is the Markov blanket of \(X_i\)) and used to generate values
\(x_i\). The estimator \(N/M\) is known as the **histogram
estimator**.

Under some mild conditions, as \(M \rightarrow \infty\), the
valuations \(\nu_j\) are generated according to the joint
distribution \(p(\mathcal{V})\) of the Bayesian network or
Markov network. Hence, we can use Gibbs sampling to perform
many sorts of inference problems (computing the partition
function, computing all marginals, computing an expectation,
etc.). When computing conditional probabilities, we can fix
the valuations at the evidence; Gibbs sampling is then
guaranteed asymptotically to generate valuations from
\(p(X_q|e_1,\dotsc,e_m)\). In this case a theoretically improved
estimator is the **mixture estimator**: \[ p(x_q|e_1,\dotsc,e_m)
\approx \frac{1}{M} \sum_{j=1}^M
p(X_i=\nu_j(X_i)|\nu_j(\pa{X_i})) \, . \]

Analyzing the finite-sample convergence of Gibbs sampling is
difficult, and generally there are no non-trivial upper bounds
on the necessary number of iterations necessary to guarantee
good performance. There are many convergence tests that can be
made to verify *estimate* convergence. For example, a simple
approach is to run many independent simulations concurrently
(using different initializations) and to decide convergence
when the estimates produced by the different runs become
similar. This is usually accomplished by comparing the
variance of each estimate with respect to the overall estimate
(the one using valuations from all runs). Upon convergence,
this variance should be small (see Box 12.B on page 522 of
KF2009).

The consistency of the samples generated by Gibbs sampling are
only valid asymptotically. For small sample sizes, consecutive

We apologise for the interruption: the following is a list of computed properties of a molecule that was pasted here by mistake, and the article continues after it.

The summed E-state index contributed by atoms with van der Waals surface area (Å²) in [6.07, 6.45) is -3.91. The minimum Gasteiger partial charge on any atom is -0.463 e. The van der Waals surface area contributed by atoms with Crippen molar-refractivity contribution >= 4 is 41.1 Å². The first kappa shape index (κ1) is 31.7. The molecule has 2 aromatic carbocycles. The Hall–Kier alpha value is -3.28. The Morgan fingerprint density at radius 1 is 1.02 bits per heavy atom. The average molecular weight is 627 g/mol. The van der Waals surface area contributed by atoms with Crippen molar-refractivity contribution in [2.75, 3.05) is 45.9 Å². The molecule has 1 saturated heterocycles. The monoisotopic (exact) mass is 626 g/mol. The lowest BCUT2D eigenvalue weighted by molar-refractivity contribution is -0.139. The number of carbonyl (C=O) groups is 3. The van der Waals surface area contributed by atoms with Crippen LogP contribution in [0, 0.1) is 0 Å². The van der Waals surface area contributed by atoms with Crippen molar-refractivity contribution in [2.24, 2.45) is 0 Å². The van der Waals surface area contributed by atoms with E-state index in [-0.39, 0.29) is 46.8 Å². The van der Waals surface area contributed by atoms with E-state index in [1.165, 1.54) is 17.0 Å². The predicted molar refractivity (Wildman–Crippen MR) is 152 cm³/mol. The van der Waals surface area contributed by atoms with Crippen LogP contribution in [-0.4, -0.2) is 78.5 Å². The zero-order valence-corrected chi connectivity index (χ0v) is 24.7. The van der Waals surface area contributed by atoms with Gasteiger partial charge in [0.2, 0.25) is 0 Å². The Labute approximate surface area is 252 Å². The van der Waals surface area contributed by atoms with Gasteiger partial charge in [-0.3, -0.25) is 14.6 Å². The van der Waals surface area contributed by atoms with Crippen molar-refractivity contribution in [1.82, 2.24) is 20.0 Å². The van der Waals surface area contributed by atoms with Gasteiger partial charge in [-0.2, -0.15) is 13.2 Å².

valuations are *correlated*, which can greatly bias the
estimates produced. To decrease correlation between
valuations, practitioners often adopt a **burn-in** phase,
during which the generated valuations are discarded. It is
customary to have a burn-in sample size of thousands of
valuations (these do not contribute to the value of \(N\) or
\(M\)).

Gibbs sampling has smaller theoretical guarantees than logical and importance sampling. On the other hand, its convergence is not generally affected by the probability being sought, which makes it particularly competitive when computing the probability of rare events. There are also many improvements (e.g., block and Rao-Blackwellized Gibbs sampling) that can speed up convergence of the algorithm.

All methods presented here can be used with continuous variables (as long samples from the local distributions can be efficiently generated) with little additional effort. Sampling methods are usually the choice when devising new complex models (e.g., specialized topic models and probabilistic logics).

## 9 Exercises

- Let \((G,p)\) be a Markov network factorizing as \(p(\mathcal{V})=\prod_j \phi_j(\mathcal{C}_j)/Z\). Show that \[ p(X | \nb{X}) = \frac{ \prod_{j: X \in \mathcal{C}_j} \phi_j(\mathcal{C}_j) }{ \sum_{X} \prod_{j: X \in \mathcal{C}_j} \phi_j(\mathcal{C}_j) } \] for any variable \(X \in \mathcal{V}\).
- Obtain a similar expression for \(p(X | MB(X))\) in the case of Bayesian networks, where \(MB(X)\) denotes the Markov Blanket of \(X\) (i.e., parents, spouses and children).
- Implement the likelihood weighting and Gibbs sampling algorithms, and evaluate them on Bayesian networks learned from datasets. Consider aspects such as accuracy (absolute and relative errors), convergence (accuracy vs. number of samples), efficiency (accuracy vs. runtime), effect on amount of evidence, effect of model size (number of variables) and effect of desired inference (the true probability).

# Bibliography

- [Hen1986] Henrion, Propagating Uncertainty in Bayesian Networks by Probabilistic Logic Sampling, 149-163, in in: Proceedings of the 2nd Conference on Uncertainty in Artificial Intelligence, edited by (1986)
- [KF2009] Koller & Friedman, Probabilistic Graphical Models, MIT press (2009).
- [Dar2009] Adnan Darwiche, Modeling and Reasoning with Bayesian Networks, Cambridge University Press (2009).
- [DL1997] Dagum & Luby, An optimal approximation algorithm for Bayesian inference,
*Artificial Intelligence*,**93(1-2)**, 1-27 (1997).